A Robust Recovery

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A current photo of  WBZ-TV Meteorologist Barry Burbank as he celebrates 35 years at the station.

A current photo of WBZ-TV Meteorologist Barry Burbank as he celebrates 35 years at the station.

We’re on the road to recovery as we enjoy higher highs in the temperature department. Following the crash from Monday’s 62 to Tuesday’s 42, the max popped up to 47 degrees yesterday and has an excellent shot to peak at 55 today. I am calling for a Daily Double today with the afternoon highs doubling the morning lows in most locations. Sunshine will be abundant all day as the sky displays a few wisps, streamers or filaments of feathery clouds mainly later this afternoon. The wind will be much tamer than recent days as a light west-northwesterly breeze this morning becomes southwesterly and freshens to 10-25 mph during this afternoon. Cloudiness will increase tonight and as a light southwesterly breeze holds on, temperatures are unlikely to fall much below the upper 30s.

A developing wave of low pressure centered over the northeastern Gulf of Mexico is gathering moisture and wringing out rain over the southeastern states this morning. This system might trigger some spotty severe thunderstorms over FL today as its rain shield tracks northeastward. The storm will move off the North Carolina coast early tomorrow morning as the northern fringe of its envelope of rain sideswipes extreme southeastern MA and especially the Cape Cod and Islands region. I expect sprinkles to less than 0.10″ over southern portions of Bristol County and Plymouth County ranging up to almost 0.25″ on Cape Cod to perhaps up to a third of an inch on the islands. This rain will occur from roughly 8am to 1pm and some clearing will follow from northwest to southeast across the region tomorrow afternoon. It should become sunnier enabling temperatures to rise to 54-58 except closer to 50 on the Cape tomorrow afternoon. The northerly wind will be rather light around 10 mph during the day then increase to 15-25 mph or more tomorrow night after the passage of a cold front coming down from northern New England. There will be a shot of colder air with temperatures falling to the middle 20s to lower 30s tomorrow night with a rise to about 50 on Saturday. Sunshine should be bright all day with the brisk morning wind diminishing and possibly switching onshore during the afternoon.

Looking ahead, as a warm frontal boundary pushes northeastward through the area on Sunday, there will be varying amounts of clouds and some sunshine. There could be a brief period of snow over some of the northern mountains before switching to showers up there Sunday afternoon. Around the Boston area, a freshening southerly wind will boost temperatures to the upper 50s to lower 60s Sunday afternoon. As a storm progresses down the St. Lawrence River Valley, its attached cold front will sag southeastward into southern New England and become quasi-stationary on Monday and Tuesday. This poses a problem because the boundary may provide a focus for some scattered showers to form and that is a possibility for later Monday afternoon. Hopefully, any of that action would hold off until the conclusion of the Red Sox Home Opener vs the Baltimore Orioles. Additionally, a light pressure gradient favors the development of a sea breeze so while it could warm up into the 60s inland, it will probably be in the upper 40s to middle 50s over the coastal plain and the temperature at Fenway Park would be somewhere in the range of 55 to perhaps 60. Warm air aloft suggests temperatures could reach 70 on Tuesday but that pesky front and onshore wind will be a deterrent. Afer Tuesday, it appears that the cold ocean will really take control as a raw east-northeasterly wind freshens and periods of rain and drizzle occur the second half of next week. As energy arrives from the west, the wet weather will become more widespread and it could even become cold enough to support some snow and sleet across parts of northern New England! Now that is a typical spell of spring weather for us here in New England while much of the rest of the eastern United States will enjoy above to much above average temperatures. Bottom line is the ocean can be our friend and it can be our foe.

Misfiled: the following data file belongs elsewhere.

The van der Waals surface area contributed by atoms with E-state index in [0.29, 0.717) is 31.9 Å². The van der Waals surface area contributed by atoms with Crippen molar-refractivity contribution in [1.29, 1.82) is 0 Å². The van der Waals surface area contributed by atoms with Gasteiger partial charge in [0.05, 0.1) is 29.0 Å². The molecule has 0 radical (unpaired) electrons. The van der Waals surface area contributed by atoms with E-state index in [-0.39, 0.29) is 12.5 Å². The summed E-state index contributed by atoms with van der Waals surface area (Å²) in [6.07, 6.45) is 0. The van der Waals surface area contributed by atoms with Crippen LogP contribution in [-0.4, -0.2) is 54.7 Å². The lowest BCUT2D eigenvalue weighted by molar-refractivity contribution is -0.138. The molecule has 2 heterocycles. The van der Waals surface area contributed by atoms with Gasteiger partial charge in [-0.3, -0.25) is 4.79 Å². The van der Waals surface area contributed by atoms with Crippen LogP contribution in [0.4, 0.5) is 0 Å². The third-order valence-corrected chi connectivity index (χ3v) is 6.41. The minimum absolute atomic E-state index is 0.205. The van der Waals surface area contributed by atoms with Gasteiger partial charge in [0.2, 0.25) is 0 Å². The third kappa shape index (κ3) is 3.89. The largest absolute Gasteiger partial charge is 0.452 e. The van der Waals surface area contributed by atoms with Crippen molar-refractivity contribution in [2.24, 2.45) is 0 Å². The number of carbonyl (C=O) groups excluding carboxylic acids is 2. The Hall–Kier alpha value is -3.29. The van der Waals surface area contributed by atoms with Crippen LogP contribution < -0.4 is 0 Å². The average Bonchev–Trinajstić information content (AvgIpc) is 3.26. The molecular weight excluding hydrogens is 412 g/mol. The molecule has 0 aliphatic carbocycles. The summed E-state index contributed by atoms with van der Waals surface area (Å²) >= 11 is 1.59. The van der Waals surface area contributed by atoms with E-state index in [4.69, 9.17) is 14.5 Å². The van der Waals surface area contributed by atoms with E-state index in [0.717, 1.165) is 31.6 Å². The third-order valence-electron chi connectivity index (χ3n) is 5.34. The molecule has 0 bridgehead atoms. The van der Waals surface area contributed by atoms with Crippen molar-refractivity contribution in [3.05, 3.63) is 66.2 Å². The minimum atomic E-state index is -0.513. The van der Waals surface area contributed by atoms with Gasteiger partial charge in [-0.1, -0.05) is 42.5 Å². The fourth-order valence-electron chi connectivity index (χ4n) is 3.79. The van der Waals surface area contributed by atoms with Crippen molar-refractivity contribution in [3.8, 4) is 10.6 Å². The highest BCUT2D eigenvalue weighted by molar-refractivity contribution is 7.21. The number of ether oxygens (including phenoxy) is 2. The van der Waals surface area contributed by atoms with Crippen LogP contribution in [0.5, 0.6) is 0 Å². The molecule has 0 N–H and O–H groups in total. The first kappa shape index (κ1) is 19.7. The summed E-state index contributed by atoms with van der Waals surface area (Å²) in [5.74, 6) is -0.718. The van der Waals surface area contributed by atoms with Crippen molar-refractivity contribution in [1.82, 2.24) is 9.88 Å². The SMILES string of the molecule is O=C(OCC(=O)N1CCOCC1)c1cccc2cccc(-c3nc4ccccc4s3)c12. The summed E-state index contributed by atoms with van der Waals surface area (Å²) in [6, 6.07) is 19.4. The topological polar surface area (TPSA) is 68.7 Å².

Todd Gutner posts a fresh blog late this afternoon or early this evening and I shall return tomorrow morning.

Make it a great day!

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